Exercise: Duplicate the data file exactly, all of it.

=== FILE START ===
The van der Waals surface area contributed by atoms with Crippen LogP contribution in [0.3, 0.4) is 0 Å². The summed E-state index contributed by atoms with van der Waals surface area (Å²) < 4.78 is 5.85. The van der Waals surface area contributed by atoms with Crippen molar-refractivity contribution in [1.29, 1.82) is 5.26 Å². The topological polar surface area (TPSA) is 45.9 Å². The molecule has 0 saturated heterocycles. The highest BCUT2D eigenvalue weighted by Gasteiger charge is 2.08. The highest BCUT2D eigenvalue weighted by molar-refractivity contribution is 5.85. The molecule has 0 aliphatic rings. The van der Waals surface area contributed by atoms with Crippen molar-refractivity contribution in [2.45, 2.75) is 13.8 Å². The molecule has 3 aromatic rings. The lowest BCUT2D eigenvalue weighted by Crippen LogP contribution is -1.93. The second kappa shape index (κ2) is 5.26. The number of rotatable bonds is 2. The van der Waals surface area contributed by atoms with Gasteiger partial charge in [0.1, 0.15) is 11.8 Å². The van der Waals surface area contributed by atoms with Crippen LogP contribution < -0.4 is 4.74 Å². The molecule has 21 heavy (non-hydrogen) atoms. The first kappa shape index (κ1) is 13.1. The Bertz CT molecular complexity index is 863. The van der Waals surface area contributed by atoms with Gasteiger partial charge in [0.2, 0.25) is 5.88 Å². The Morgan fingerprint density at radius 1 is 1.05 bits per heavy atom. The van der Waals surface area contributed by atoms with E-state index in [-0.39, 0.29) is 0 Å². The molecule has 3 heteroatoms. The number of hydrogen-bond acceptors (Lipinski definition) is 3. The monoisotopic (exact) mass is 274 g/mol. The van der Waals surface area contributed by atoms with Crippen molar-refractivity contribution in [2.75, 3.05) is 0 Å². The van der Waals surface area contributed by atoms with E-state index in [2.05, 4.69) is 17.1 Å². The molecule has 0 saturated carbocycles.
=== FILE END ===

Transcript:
The van der Waals surface area contributed by atoms with Crippen LogP contribution in [0.3, 0.4) is 0 Å². The summed E-state index contributed by atoms with van der Waals surface area (Å²) < 4.78 is 5.85. The van der Waals surface area contributed by atoms with Crippen molar-refractivity contribution in [1.29, 1.82) is 5.26 Å². The topological polar surface area (TPSA) is 45.9 Å². The molecule has 0 saturated heterocycles. The highest BCUT2D eigenvalue weighted by Gasteiger charge is 2.08. The highest BCUT2D eigenvalue weighted by molar-refractivity contribution is 5.85. The molecule has 0 aliphatic rings. The van der Waals surface area contributed by atoms with Crippen molar-refractivity contribution in [2.45, 2.75) is 13.8 Å². The molecule has 3 aromatic rings. The lowest BCUT2D eigenvalue weighted by Crippen LogP contribution is -1.93. The second kappa shape index (κ2) is 5.26. The number of rotatable bonds is 2. The van der Waals surface area contributed by atoms with Gasteiger partial charge in [0.1, 0.15) is 11.8 Å². The van der Waals surface area contributed by atoms with Crippen LogP contribution < -0.4 is 4.74 Å². The molecule has 21 heavy (non-hydrogen) atoms. The first kappa shape index (κ1) is 13.1. The Bertz CT molecular complexity index is 863. The van der Waals surface area contributed by atoms with Gasteiger partial charge in [0.2, 0.25) is 5.88 Å². The Morgan fingerprint density at radius 1 is 1.05 bits per heavy atom. The van der Waals surface area contributed by atoms with E-state index in [-0.39, 0.29) is 0 Å². The molecule has 3 heteroatoms. The number of hydrogen-bond acceptors (Lipinski definition) is 3. The monoisotopic (exact) mass is 274 g/mol. The van der Waals surface area contributed by atoms with Crippen molar-refractivity contribution in [2.75, 3.05) is 0 Å². The van der Waals surface area contributed by atoms with E-state index in [2.05, 4.69) is 17.1 Å². The molecule has 0 saturated carbocycles.